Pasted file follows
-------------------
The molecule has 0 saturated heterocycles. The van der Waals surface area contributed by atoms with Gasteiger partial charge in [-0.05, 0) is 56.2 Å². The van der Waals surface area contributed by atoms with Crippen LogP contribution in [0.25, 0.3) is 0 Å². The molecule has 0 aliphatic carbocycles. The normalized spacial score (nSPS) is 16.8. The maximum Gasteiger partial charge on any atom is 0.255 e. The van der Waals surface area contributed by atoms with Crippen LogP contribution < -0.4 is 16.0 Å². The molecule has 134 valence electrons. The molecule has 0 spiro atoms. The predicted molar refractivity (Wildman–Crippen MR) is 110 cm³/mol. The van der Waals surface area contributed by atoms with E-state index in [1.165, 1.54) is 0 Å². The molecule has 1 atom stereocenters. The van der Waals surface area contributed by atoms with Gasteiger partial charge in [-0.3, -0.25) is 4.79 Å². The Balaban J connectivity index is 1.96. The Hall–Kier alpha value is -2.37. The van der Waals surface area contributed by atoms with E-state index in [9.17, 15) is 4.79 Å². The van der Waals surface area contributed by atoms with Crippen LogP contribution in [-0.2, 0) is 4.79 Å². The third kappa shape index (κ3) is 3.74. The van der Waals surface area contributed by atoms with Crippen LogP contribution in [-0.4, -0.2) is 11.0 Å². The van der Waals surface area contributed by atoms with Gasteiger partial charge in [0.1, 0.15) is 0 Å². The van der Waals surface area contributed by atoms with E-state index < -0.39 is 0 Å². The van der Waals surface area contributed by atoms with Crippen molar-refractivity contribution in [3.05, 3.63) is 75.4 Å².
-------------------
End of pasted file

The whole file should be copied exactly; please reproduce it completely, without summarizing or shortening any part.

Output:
The molecule has 0 saturated heterocycles. The van der Waals surface area contributed by atoms with Gasteiger partial charge in [-0.05, 0) is 56.2 Å². The van der Waals surface area contributed by atoms with Crippen LogP contribution in [0.25, 0.3) is 0 Å². The molecule has 0 aliphatic carbocycles. The normalized spacial score (nSPS) is 16.8. The maximum Gasteiger partial charge on any atom is 0.255 e. The van der Waals surface area contributed by atoms with Crippen LogP contribution < -0.4 is 16.0 Å². The molecule has 134 valence electrons. The molecule has 0 spiro atoms. The predicted molar refractivity (Wildman–Crippen MR) is 110 cm³/mol. The van der Waals surface area contributed by atoms with E-state index in [1.165, 1.54) is 0 Å². The molecule has 1 atom stereocenters. The van der Waals surface area contributed by atoms with Gasteiger partial charge in [-0.3, -0.25) is 4.79 Å². The Balaban J connectivity index is 1.96. The Hall–Kier alpha value is -2.37. The van der Waals surface area contributed by atoms with E-state index in [9.17, 15) is 4.79 Å². The van der Waals surface area contributed by atoms with Crippen LogP contribution in [-0.2, 0) is 4.79 Å². The third kappa shape index (κ3) is 3.74. The van der Waals surface area contributed by atoms with Crippen LogP contribution in [-0.4, -0.2) is 11.0 Å². The van der Waals surface area contributed by atoms with Gasteiger partial charge in [0.1, 0.15) is 0 Å². The van der Waals surface area contributed by atoms with E-state index < -0.39 is 0 Å². The van der Waals surface area contributed by atoms with Crippen molar-refractivity contribution in [3.05, 3.63) is 75.4 Å².